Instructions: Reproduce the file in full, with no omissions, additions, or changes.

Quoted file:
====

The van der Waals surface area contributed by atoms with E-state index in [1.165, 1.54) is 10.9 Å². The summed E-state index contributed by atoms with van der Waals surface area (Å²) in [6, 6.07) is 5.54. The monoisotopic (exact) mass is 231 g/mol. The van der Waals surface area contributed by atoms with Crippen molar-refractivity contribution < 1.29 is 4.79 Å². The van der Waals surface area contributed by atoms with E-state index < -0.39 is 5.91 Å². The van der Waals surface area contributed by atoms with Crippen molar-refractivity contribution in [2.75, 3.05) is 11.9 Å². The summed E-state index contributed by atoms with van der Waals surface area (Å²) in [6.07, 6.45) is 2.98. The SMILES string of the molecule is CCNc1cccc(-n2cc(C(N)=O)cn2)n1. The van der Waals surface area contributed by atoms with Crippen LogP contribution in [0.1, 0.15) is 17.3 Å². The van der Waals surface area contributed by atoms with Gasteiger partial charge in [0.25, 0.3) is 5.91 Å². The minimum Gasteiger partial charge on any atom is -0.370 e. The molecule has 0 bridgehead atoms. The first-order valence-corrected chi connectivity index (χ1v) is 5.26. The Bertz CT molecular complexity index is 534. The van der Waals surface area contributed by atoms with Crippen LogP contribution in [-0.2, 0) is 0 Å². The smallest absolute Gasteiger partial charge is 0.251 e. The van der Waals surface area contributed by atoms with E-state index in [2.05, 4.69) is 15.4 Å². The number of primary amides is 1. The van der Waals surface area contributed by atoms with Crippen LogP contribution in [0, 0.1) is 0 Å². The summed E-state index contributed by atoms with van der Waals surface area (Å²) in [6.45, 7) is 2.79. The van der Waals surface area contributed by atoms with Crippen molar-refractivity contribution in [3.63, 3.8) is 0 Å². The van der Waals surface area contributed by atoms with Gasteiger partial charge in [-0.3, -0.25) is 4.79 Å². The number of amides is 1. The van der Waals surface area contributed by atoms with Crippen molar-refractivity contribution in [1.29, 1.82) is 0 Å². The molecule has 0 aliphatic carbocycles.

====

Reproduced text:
The van der Waals surface area contributed by atoms with E-state index in [1.165, 1.54) is 10.9 Å². The summed E-state index contributed by atoms with van der Waals surface area (Å²) in [6, 6.07) is 5.54. The monoisotopic (exact) mass is 231 g/mol. The van der Waals surface area contributed by atoms with Crippen molar-refractivity contribution < 1.29 is 4.79 Å². The van der Waals surface area contributed by atoms with E-state index < -0.39 is 5.91 Å². The van der Waals surface area contributed by atoms with Crippen molar-refractivity contribution in [2.75, 3.05) is 11.9 Å². The summed E-state index contributed by atoms with van der Waals surface area (Å²) in [6.07, 6.45) is 2.98. The SMILES string of the molecule is CCNc1cccc(-n2cc(C(N)=O)cn2)n1. The van der Waals surface area contributed by atoms with Crippen LogP contribution in [0.1, 0.15) is 17.3 Å². The van der Waals surface area contributed by atoms with Gasteiger partial charge in [0.25, 0.3) is 5.91 Å². The minimum Gasteiger partial charge on any atom is -0.370 e. The molecule has 0 bridgehead atoms. The first-order valence-corrected chi connectivity index (χ1v) is 5.26. The Bertz CT molecular complexity index is 534. The van der Waals surface area contributed by atoms with Crippen LogP contribution in [-0.2, 0) is 0 Å². The smallest absolute Gasteiger partial charge is 0.251 e. The van der Waals surface area contributed by atoms with E-state index in [2.05, 4.69) is 15.4 Å². The number of primary amides is 1. The van der Waals surface area contributed by atoms with Crippen LogP contribution in [0, 0.1) is 0 Å². The summed E-state index contributed by atoms with van der Waals surface area (Å²) in [6.45, 7) is 2.79. The van der Waals surface area contributed by atoms with Crippen molar-refractivity contribution in [3.63, 3.8) is 0 Å². The van der Waals surface area contributed by atoms with Gasteiger partial charge in [-0.3, -0.25) is 4.79 Å². The number of amides is 1. The van der Waals surface area contributed by atoms with Crippen molar-refractivity contribution in [1.29, 1.82) is 0 Å². The molecule has 0 aliphatic carbocycles.